Jalissa Olsen of Buffalo has only held all three of her triplets once since they were born in late November.
It was about two to three weeks after they were born.
“It just seems like we haven’t been able to catch a break,” Jalissa Olsen said.
For the last month, the Olsen family has experienced a series of unfortunate events, including two members catching the coronavirus, that have left all of the triplets in the hospital at one point or another.
But during the turbulent times, friends, family and the Olsens’ surrounding community have chipped in with all types of support, from financial to emotional and more.
Normally, the arrival of a new baby (not to mention three at once) is a joyous time, one filled with bonding time and showing the tiny human what the much larger world is like.
The Olsen family has not quite had that. Well, they haven’t had it at all.
First, Jalissa Olsen caught the coronavirus in mid-November, which meant her husband, Josh Olsen, also had to quarantine due to his exposure. Thankfully, she only had mild symptoms, but her pregnancy with triplets was already considered high-risk.
Other than some issues with high blood pressure, Jalissa Olsen really had no complications with the pregnancy.
The couple also has two other children, a 12-year-old and three-year-old.
Then, just a couple days after Jalissa Olsen recovered from the virus, she gave birth to three beautiful babies: Everleigh, Everett and Aspen.
However, not long after the babies were born, the tides began to turn.
“It’s really been a wild ride for us,” Josh Olsen said.
First, doctors couldn’t find a vein in Everleigh to give her an IV line, so they used one in her belly button. However, the IV fluid perforated her vein, so the liquid began to fill her lung cavity and her kidneys began to fail.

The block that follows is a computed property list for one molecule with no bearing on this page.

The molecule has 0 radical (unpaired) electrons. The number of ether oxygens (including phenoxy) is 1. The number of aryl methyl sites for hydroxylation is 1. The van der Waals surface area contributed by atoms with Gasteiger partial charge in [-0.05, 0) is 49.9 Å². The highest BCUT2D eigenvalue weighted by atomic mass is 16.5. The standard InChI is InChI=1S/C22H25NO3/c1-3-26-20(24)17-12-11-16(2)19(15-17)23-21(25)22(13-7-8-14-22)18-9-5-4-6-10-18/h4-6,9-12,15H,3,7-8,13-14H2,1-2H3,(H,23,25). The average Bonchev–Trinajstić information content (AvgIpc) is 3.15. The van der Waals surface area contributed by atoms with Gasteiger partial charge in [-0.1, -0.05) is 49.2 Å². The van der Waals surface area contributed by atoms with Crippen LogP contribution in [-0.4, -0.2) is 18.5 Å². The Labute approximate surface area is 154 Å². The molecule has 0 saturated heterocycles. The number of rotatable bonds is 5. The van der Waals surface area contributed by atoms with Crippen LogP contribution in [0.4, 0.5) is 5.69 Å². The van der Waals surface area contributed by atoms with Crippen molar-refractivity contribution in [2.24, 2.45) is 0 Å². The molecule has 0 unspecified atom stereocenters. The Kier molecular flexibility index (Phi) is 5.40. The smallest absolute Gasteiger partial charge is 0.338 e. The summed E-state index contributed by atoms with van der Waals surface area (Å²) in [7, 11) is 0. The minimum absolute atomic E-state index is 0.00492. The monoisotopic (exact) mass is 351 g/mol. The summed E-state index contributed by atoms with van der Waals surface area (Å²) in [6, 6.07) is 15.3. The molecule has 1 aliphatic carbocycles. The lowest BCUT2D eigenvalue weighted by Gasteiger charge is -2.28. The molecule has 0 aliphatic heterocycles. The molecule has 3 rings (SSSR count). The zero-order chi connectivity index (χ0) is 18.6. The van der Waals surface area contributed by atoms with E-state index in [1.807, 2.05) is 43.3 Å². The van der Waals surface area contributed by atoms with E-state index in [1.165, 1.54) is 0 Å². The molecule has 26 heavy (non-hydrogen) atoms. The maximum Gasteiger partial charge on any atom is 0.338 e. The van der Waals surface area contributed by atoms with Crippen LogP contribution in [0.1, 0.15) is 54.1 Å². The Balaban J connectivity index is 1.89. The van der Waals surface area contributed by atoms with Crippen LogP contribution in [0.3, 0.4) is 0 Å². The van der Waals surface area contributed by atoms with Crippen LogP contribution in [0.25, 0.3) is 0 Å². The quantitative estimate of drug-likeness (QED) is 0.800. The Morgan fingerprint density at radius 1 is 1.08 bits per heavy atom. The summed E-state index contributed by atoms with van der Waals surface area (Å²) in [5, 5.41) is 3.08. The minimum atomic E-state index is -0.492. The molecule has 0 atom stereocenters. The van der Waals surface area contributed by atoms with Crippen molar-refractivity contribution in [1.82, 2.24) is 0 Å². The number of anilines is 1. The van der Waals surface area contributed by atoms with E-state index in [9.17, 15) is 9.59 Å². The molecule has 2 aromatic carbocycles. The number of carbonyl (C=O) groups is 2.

Everleigh was life-flighted to Denver from Billings, where she was born. Jalissa Olsen accompanied her daughter with only the clothes on her back and her purse, not knowing when she might be home with her other children and her husband.
While in the hospital in Denver, Everleigh also contracted the coronavirus, but like her mother, only experienced mild symptoms. She made a full recovery, but there were concerns early on that the baby could die.
So, the family went back home with the triplets, hoping for a quiet holiday.
But then, the second triplet, Everett, got sick with Group B strep, a blood infection, two weeks ago. This also sent him to the hospital in Billings, back to the NICU, where he was put on a round of antibiotics for 10 days.
On Monday morning, the Olsens were picking up Everett from the hospital in Billings and were making their way back to Buffalo.
However, their story of illnesses wasn’t quite done.
On Christmas, the third triplet, Aspen, began displaying signs of illness, not unlike what Everett displayed before he got sick with the blood infection.
“We took her in and she coded at the hospital, and I think she flatlined for about seven minutes,” Josh Olsen said. “They resuscitated her at the hospital in Buffalo and then life-flighted her to Billings. I mean, my wife was in the room with Aspen when her heart stopped.”
Once at the NICU in Billings, Aspen also developed GBS like her brother. However, she has been recovering well and her parents are hoping to bring her home Jan. 4.
“It’s hard, because we’re taking two babies home and leaving one behind,” Jalissa Olsen said. “We felt like we were so close to the end, but now we’re not.”
The Olsens admitted that it would be easy to throw their hands up in the air and break down, but the support of their family and community in Wyoming and Montana have kept them going.
One friend created a GoFundMe for the couple before the triplets were born, but it has become significantly more helpful in recent weeks with all three of the babies being so sick and the hospital bills beginning to mount.
They have also seen support through their social media accounts and various parenting groups of which the Olsen are members.
“I don’t have time to fall apart right now, because everything is still happening around me,” Jalissa Olsen said. “We have to keep going.”